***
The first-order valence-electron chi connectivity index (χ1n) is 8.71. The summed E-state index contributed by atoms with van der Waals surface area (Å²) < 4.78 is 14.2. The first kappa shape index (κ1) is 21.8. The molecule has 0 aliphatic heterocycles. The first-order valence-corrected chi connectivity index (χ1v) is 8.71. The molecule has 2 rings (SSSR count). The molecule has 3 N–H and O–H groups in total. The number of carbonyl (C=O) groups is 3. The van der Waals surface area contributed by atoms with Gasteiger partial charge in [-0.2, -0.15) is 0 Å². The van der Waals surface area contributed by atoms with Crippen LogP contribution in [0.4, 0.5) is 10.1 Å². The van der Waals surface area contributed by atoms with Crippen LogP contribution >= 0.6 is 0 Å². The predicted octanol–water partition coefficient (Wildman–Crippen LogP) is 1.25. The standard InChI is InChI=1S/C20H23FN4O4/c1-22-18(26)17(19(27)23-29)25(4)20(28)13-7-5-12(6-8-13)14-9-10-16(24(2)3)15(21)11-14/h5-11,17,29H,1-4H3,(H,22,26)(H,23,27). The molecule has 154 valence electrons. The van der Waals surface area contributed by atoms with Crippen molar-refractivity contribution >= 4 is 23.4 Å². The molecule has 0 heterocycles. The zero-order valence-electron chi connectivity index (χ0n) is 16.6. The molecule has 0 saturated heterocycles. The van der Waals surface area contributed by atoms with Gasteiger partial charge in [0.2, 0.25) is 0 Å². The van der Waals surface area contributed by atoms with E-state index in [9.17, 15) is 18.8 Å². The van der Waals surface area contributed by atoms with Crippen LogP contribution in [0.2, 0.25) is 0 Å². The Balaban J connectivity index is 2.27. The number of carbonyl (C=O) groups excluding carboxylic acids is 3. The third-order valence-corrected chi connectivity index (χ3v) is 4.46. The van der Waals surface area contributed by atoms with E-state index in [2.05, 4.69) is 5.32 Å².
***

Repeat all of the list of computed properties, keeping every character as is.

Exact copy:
The first-order valence-electron chi connectivity index (χ1n) is 8.71. The summed E-state index contributed by atoms with van der Waals surface area (Å²) < 4.78 is 14.2. The first kappa shape index (κ1) is 21.8. The molecule has 0 aliphatic heterocycles. The first-order valence-corrected chi connectivity index (χ1v) is 8.71. The molecule has 2 rings (SSSR count). The molecule has 3 N–H and O–H groups in total. The number of carbonyl (C=O) groups is 3. The van der Waals surface area contributed by atoms with Gasteiger partial charge in [-0.2, -0.15) is 0 Å². The van der Waals surface area contributed by atoms with Crippen LogP contribution in [0.4, 0.5) is 10.1 Å². The van der Waals surface area contributed by atoms with Crippen LogP contribution >= 0.6 is 0 Å². The predicted octanol–water partition coefficient (Wildman–Crippen LogP) is 1.25. The standard InChI is InChI=1S/C20H23FN4O4/c1-22-18(26)17(19(27)23-29)25(4)20(28)13-7-5-12(6-8-13)14-9-10-16(24(2)3)15(21)11-14/h5-11,17,29H,1-4H3,(H,22,26)(H,23,27). The molecule has 154 valence electrons. The van der Waals surface area contributed by atoms with Crippen molar-refractivity contribution >= 4 is 23.4 Å². The molecule has 0 heterocycles. The zero-order valence-electron chi connectivity index (χ0n) is 16.6. The molecule has 0 saturated heterocycles. The van der Waals surface area contributed by atoms with Gasteiger partial charge in [0.2, 0.25) is 0 Å². The van der Waals surface area contributed by atoms with E-state index in [9.17, 15) is 18.8 Å². The van der Waals surface area contributed by atoms with Crippen LogP contribution in [0.2, 0.25) is 0 Å². The Balaban J connectivity index is 2.27. The number of carbonyl (C=O) groups excluding carboxylic acids is 3. The third-order valence-corrected chi connectivity index (χ3v) is 4.46. The van der Waals surface area contributed by atoms with E-state index in [2.05, 4.69) is 5.32 Å².